I think you’ll see more people go into rehab and counseling after the dope is legalized since it removes the hypocrite barrier. If a fat man won’t go to food rehab, why should a meth head then . . . if fat parents cannot get their fat kids taken away by the DOJ and DHS, then why is it bad for parents to cook meth near their children? A lot more drug users will see some form of treatment or at least dope management once the hypocrite factor is gone. When a man with a cigarette or cheeseburger addiction is telling you that you are a drug addict who needs help, it’s hard to believe them in a prohibition environment. The War on Drugs ignores drug addiction because of the law. Pot has a number of bad side affects that proper counseling could negate, while legalizing drugs could focus on the non drug aspects of drug addiction, i.e.: using drugs because of a troubled past and not focusing on drug addiction based on the use of drugs. I would love to see some sort of drug counseling group that works on the deeper issues than just the drugs themselves. These Kevin prototypes live their life believing that drug use leads to drug addiction, when in all reality drug use plays but the tiniest role in drug addiction . . . blaming someone’s daily use of heroin because they are a heroin addict makes as much sense as bananas are yellow because of the Wall Street Journal’s story on Disneyland. Most drug addiction doesn’t come from drugs, but from the deeper issues leading one to take drugs. Destroy the hypocrisy of the drug laws, then people can be encouraged to seek deep into themselves. We might discover a whole lot more heavy pot users going into counseling when they discover that a stinging sensation still exists though the pain of drug prohibition is gone. Drug prohibition is a way for man not to solve, let alone see his own problems. Drug prohibition allows non-drug users to not seek treatment because their lifestyle is not prohibited and thus ‘not bad’ or ‘not as bad as that one guy’.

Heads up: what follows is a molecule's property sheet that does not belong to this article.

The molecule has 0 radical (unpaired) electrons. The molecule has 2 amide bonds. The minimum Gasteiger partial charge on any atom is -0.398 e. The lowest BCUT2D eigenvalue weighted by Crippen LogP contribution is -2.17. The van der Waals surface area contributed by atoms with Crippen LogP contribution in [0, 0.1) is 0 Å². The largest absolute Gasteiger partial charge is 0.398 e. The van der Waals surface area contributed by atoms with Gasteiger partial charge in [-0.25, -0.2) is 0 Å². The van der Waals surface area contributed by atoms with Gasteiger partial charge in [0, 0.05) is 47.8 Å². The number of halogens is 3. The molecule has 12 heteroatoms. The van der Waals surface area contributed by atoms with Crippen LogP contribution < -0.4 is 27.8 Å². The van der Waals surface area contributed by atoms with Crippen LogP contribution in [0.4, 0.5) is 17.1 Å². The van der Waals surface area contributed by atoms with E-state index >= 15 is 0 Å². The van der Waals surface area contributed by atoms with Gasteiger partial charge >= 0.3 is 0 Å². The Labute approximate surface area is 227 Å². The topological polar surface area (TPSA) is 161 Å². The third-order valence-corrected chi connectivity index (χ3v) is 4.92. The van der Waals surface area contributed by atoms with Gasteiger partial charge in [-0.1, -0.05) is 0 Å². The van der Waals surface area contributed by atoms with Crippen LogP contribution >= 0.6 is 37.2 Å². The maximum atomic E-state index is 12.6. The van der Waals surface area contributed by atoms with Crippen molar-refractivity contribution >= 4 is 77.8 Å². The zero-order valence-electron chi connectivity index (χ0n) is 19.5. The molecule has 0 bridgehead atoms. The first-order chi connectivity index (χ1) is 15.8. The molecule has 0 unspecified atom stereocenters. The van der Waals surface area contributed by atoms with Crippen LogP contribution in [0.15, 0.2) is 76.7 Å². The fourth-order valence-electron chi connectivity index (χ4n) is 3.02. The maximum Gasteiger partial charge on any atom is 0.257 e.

• Duncan20903 says:


        Something that we must keep front and center in our minds about the nanny staters is that which appears to be utter fantasy today can be their reality tomorrow. In this particular instance tomorrow was in 2011.